Two months ago I was in Baltimore for a conference focusing on healthy food access. Before the opening reception I squeezed in a run. With temperatures well below freezing, I ran down to the Harbor where the water was frozen and the cargo ships were still. There was hardly anyone in sight. I was amazed at the quietness blanketing the city.
The Baltimore I saw in February is in stark contrast to the images we’re seeing this week. With Baltimore being the latest American city to succumb to burning buildings, protesters (both peaceful and violent), angry youth, and worried moms, I can only hope that our country begins digging to the root of the problem and asking why?
I tend to ask that question a lot – “why?” – in part because of my education. My academic training in public health and health policy encourages me to think holistically; to think about all the pieces that impact behavior – to ask what part of the puzzle am I missing? My qualitative training has taught me that only by talking with individuals from the community will I begin to truly understand.
While in Baltimore, I learned that the majority of food stores on the East side of town are corner stores – where healthy foods, such as fruits and vegetables, are often unavailable. But even when they are available, these items are 20% more expensive than the nearest supermarket price. However, this is more of a problem in predominately African American neighborhoods, since they are further away from supermarkets than predominately white neighborhoods.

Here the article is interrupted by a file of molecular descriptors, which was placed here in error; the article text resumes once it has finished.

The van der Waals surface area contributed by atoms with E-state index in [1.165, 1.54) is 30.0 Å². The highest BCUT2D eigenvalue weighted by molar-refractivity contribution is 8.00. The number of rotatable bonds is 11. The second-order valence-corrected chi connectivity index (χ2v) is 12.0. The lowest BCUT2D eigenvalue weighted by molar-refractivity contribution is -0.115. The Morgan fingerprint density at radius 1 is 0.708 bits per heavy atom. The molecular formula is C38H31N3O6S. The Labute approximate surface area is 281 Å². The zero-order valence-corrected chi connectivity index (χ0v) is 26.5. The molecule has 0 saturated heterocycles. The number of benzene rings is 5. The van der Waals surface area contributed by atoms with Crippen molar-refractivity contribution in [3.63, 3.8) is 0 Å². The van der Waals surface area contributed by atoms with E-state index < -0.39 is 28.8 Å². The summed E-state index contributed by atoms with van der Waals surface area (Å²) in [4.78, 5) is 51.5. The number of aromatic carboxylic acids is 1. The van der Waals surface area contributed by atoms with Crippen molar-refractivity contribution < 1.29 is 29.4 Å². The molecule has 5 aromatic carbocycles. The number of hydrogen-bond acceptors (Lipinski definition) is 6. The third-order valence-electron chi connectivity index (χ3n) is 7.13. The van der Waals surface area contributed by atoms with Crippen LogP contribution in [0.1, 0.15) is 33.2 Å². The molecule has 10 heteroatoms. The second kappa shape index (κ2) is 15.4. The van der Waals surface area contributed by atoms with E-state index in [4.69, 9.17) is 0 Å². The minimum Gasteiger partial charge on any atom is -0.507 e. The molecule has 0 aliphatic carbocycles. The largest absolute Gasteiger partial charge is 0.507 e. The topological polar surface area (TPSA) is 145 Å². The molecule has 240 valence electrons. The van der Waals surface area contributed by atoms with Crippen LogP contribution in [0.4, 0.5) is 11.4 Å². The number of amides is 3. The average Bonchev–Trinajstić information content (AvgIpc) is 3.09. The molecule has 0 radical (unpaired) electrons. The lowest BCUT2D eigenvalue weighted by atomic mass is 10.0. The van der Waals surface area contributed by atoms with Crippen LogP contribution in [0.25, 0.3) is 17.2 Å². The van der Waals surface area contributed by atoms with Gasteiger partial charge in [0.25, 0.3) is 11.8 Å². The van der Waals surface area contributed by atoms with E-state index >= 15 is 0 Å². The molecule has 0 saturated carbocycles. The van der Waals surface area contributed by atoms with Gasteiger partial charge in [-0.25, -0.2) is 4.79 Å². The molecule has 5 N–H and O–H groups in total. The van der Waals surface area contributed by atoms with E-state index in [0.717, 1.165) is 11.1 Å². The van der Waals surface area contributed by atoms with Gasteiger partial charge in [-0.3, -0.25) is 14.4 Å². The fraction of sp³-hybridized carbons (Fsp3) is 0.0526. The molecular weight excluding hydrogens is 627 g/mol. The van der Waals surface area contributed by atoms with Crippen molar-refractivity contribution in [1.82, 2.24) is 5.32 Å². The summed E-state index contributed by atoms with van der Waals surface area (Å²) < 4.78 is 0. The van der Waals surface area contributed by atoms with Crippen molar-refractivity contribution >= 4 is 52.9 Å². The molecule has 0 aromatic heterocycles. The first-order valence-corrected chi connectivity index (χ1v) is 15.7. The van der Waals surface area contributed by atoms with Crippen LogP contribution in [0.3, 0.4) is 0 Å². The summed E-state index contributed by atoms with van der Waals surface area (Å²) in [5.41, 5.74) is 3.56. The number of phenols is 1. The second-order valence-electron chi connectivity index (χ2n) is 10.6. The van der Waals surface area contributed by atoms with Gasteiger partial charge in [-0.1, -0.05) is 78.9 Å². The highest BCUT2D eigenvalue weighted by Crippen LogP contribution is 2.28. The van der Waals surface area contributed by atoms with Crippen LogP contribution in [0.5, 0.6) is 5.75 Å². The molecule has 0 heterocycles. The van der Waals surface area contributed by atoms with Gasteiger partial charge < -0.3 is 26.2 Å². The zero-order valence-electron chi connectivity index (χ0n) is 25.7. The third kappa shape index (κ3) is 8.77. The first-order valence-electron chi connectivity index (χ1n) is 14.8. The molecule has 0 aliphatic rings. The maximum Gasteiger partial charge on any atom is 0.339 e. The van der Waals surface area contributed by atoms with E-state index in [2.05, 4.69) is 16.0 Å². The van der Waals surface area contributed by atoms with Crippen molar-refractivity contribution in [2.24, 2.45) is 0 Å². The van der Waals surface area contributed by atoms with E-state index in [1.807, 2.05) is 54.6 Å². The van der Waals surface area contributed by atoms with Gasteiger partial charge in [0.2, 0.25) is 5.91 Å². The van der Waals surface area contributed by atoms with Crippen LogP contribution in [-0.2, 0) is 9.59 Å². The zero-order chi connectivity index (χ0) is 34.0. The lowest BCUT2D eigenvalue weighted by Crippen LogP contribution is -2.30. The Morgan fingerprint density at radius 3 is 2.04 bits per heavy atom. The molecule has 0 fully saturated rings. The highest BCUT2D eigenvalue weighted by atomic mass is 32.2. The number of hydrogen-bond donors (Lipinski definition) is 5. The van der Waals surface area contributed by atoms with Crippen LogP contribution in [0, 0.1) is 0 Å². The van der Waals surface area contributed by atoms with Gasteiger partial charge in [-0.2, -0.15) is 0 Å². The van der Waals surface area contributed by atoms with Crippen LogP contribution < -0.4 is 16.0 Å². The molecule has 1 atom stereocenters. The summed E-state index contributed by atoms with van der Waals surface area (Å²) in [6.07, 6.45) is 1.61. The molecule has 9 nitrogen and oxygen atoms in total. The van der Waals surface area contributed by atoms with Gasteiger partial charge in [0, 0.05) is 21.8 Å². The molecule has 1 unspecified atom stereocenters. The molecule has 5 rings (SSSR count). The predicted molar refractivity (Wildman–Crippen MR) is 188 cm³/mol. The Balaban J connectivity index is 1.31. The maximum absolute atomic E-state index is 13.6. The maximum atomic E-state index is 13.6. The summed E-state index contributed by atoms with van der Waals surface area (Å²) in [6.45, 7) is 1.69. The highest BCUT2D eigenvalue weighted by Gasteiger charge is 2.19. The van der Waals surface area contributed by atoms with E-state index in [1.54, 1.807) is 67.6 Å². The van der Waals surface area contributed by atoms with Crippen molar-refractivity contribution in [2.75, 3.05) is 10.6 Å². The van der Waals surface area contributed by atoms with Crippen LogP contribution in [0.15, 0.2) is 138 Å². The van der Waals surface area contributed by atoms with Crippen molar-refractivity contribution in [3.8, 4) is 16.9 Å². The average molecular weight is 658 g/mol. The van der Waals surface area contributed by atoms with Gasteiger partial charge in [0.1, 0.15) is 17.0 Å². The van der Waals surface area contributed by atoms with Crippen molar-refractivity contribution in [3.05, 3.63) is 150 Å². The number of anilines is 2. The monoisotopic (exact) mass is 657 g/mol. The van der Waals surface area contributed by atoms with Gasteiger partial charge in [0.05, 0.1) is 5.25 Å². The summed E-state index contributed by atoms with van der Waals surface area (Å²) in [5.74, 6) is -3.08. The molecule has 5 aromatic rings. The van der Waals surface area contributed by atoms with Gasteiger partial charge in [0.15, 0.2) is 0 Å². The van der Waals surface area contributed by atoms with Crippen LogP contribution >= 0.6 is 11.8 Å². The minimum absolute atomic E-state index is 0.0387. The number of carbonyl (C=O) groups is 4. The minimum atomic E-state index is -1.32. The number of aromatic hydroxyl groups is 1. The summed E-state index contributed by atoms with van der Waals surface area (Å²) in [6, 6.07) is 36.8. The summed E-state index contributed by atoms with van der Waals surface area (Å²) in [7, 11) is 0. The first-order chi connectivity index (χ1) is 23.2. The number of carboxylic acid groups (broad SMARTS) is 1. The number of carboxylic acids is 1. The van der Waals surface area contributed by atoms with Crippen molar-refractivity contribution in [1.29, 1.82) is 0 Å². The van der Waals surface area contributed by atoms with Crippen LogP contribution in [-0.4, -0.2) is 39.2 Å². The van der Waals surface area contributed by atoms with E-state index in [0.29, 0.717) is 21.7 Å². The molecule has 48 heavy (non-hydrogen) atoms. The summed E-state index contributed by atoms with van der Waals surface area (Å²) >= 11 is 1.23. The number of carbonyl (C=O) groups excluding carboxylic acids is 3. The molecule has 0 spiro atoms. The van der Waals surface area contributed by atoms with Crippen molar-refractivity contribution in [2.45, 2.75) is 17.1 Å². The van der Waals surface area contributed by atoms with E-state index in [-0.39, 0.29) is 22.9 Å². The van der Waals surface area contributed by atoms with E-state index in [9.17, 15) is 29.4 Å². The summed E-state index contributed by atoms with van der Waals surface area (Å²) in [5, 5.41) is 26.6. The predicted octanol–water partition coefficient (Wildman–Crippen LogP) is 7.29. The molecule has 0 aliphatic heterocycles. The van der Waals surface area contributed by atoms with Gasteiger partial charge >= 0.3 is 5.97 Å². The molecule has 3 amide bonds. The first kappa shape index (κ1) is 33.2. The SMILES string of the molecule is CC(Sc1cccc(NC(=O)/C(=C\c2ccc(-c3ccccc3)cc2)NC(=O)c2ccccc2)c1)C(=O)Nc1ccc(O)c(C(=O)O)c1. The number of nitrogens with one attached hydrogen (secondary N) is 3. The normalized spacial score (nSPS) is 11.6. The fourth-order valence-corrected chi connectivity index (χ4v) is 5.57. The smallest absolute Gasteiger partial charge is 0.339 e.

More recently, several of my colleagues and I at the Union of Concerned Scientists (UCS) convened another group of community-based leaders, this time in Louisville, Kentucky. They came from across the country to discuss local programs they are spearheading and policies they are promoting to help increase equitable access to healthy food in their communities. My UCS colleague, Amelia Moore, led a brainstorming session asking the leaders what an equitable food system would look like – what necessary phrases or concepts would describe it. While Amelia wrote their words on a large flip chart, I couldn’t help but notice they could be applied across multiple issues – affordable housing, good jobs, fair treatment by authorities:
“Justice; healthy; inclusive; community-owned; affordable; accessible; fair; enjoyable; community-controlled; cultural; safe; trust.”
The interesting thing about this list of descriptors is that it reveals a systemic understanding of our food system – one that encompasses economic, social, and physical components. Yet, the actual components of our food system (what food we produce, how we produce it, for whom we produce it, and how much it is worth) are defined by a set of policies and practices that are fragmented.
Last fall, fellow runner and colleague Ricardo Salvador described this fragmented system in a Washington Post op-ed: “The food industry is the largest sector of our economy; food touches everything from our health to the environment, climate change, economic inequality and the federal budget. Yet we have no food policy — no plan or agreed-upon principles — for managing American agriculture or the food system as a whole. That must change.”
Like many others, I came to DC for change. I accepted a job working at UCS to help make an evidence-based case for a food system that promotes health and well-being for all of us. I traveled here to ask the questions “why” and “how” can we improve our food system to better reflect the community’s voice.